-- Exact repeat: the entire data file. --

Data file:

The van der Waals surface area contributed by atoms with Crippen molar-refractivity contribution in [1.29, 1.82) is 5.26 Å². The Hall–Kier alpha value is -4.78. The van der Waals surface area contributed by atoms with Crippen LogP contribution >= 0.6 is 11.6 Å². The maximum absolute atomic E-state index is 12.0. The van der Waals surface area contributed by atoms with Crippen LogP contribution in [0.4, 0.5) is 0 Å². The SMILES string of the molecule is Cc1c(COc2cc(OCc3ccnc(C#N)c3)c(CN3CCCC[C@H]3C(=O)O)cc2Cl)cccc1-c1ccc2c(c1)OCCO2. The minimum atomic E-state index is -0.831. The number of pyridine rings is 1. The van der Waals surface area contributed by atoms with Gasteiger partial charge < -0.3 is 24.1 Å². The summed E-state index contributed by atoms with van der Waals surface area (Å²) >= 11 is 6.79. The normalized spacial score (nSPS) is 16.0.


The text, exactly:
The van der Waals surface area contributed by atoms with Crippen molar-refractivity contribution in [1.29, 1.82) is 5.26 Å². The Hall–Kier alpha value is -4.78. The van der Waals surface area contributed by atoms with Crippen LogP contribution >= 0.6 is 11.6 Å². The maximum absolute atomic E-state index is 12.0. The van der Waals surface area contributed by atoms with Crippen LogP contribution in [0.4, 0.5) is 0 Å². The SMILES string of the molecule is Cc1c(COc2cc(OCc3ccnc(C#N)c3)c(CN3CCCC[C@H]3C(=O)O)cc2Cl)cccc1-c1ccc2c(c1)OCCO2. The minimum atomic E-state index is -0.831. The number of pyridine rings is 1. The van der Waals surface area contributed by atoms with Gasteiger partial charge < -0.3 is 24.1 Å². The summed E-state index contributed by atoms with van der Waals surface area (Å²) >= 11 is 6.79. The normalized spacial score (nSPS) is 16.0.